I shy away from using a word like “feminism,” because people misconstrue that word and think I don’t like wearing makeup, that I don’t like men. As soon as you call yourself a feminist, people get these ideas.
A woman needs to be a woman. I believe in a woman’s role—my parents have been married for 50 years and I’ve watched my mother maintain her household. When I grow up, I want to be just like my mother.
I consider myself a feminist, but I think that people take that concept overboard.
I love my husband, I love being married, but I didn’t let it get in the way of my career choices. The most important thing is to take care of yourself.
How do you juggle those two ideals?
I make sure the dishwasher is empty and I keep a clean house. My family comes before my career. I take care of everything.
Do you have a housekeeper?
Of course I do, but she’s not the boss of our home. I do my own grocery shopping, I buy every single towel and pillow that we have. I don’t deal with outside people to run my home.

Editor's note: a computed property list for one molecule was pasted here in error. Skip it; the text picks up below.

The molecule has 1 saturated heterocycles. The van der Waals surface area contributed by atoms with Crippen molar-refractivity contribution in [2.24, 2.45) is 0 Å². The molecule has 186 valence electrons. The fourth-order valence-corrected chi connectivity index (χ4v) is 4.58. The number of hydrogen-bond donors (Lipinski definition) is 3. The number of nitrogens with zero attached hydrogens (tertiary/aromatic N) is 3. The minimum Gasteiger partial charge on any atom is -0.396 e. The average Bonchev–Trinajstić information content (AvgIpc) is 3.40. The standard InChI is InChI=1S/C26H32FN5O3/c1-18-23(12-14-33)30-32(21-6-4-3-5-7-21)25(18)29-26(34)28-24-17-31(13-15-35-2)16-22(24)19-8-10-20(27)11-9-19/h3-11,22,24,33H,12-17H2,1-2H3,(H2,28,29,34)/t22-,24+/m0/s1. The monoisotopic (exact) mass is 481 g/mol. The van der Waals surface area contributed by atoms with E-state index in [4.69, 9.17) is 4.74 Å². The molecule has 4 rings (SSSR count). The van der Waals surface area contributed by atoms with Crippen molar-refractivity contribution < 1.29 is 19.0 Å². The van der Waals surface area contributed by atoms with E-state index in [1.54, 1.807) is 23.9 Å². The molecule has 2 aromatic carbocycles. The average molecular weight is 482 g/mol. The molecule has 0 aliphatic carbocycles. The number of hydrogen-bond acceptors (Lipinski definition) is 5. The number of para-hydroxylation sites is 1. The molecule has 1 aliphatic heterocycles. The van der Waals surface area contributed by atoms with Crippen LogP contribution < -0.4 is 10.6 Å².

I’m a ’50s housewife trapped in a new age. I consider myself a housewife who happens to be very fortunate with a daytime talk show.
At the end of the day when I finish my job, I go back to Jersey and become Wendy Hunter. I’m friends with Vanessa Williams and [The Millionaire Matchmaker star] Patti Stanger, but I’m not going out and having drinks with them—I’m 47 years old and I want to go home and sleep. Those years are behind me. I need to moisturize and I need eight hours of sleep.
You were working on a movie, Queen of Media, based on your life and starring Robin Givens as you—what’s up with its release?
That was a movie we did at a time that ended up being my last year in radio. My husband and I financed it independently and we planned on putting it out one day, but then we got the call that they wanted to do the talk show. So [we decided] that the movie can be redone, and I can play myself.
I think I can do a better-quality movie now. I have [financial] backers. It was a wonderful experience and Robin was great … but now the best thing to do is to just sit on the movie.
Before, I didn’t have the time or the acting chops. Now, I still don’t have the time, but I’m ready to play myself, so we’ll just put it on hold for a minute more and I’ll live more life and make it more juicy.